I took a 6" coupling and machined it to drop over 6" casing. It has a socket on the side to hold a 1" piece of steel pipe 16' long which has a hoop at the top to contain the drop pipe. You can probably do the same thing for your 4" casing.
    This fab tool set; it hold a section of drop pipe as its getting pulled up, and this Fab tool set, is used for the disassembly of a section of pipe from leaning over and for support?
    Last edited by DYIWeller; 01-20-2013 at 10:53 AM.

  10. #25
    DIYer, not in the trades LLigetfa's Avatar
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    You will also need grips to hold the pipe as you unthread the sections. There are lots of different designs like this from deanbennett.



    What I use is a simple wood block clamp.


  11. #26
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    I have some scrap metal and pipe available, and metal tools and welder.
    To hold pipe; will be fabbing a pipe clamp holder with a couple of wood block. I have a variety of clamps to play with here.
    Last edited by DYIWeller; 01-20-2013 at 01:27 PM.

  12. #27
    Moderator valveman's Avatar
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    I have pulled 1” and 1 ¼” sch 80 PVC by hand without taking any of the joints apart many times. You just have to be careful to not bend it much at the couplings, especially if it has plastic couplings. Even with metal couplings the weak point is the threaded parts on both sides of each coupling. Just don’t bend it much at the couplings and the rest of it is very flexible. It will also be very buoyant with a 10’ static, and won’t weigh as much as you might think. But pulling a 3.5” pump up in a 4” pipe full of water is hard if you try to go too fast. It is like pulling a paddle through water, or more like pulling a plunger in a huge syringe, just don’t try to pull too fast.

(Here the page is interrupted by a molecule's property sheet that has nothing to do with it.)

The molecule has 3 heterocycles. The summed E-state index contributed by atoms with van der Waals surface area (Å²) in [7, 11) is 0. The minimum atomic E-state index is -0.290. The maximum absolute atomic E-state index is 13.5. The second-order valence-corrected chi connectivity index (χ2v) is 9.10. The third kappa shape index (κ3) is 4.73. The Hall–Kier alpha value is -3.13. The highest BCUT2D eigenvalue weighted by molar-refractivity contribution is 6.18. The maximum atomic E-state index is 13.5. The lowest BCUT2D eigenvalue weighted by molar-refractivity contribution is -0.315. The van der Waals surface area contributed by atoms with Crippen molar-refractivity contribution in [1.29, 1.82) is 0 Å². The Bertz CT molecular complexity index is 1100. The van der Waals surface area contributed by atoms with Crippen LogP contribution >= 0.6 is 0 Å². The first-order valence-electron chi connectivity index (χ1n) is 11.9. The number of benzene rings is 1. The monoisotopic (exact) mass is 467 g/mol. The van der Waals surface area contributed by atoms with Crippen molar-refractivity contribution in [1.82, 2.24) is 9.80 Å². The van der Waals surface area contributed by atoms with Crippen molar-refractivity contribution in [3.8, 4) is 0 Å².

You will need about three strong people. Back a pickup truck up to the well and have one person in the back of the truck. Disconnect the pipe at the top of the well, loosen the well seal, and attach a strap. Everybody grab the strap and pull the pipe up. The person in the back of the truck takes the pipe over the cab, and by the time it hits the ground, another person picks it up and pulls it 200’ straight across the yard. Don’t try to cut the wire loose or anything. Just drag the whole pipe string out in one long piece, (of course you must have the room to do this). One person pulling up at the well, one pulling it over the cab of the pick up, (keeping it from bending as much as possible), and the other dragging the well seal across the yard.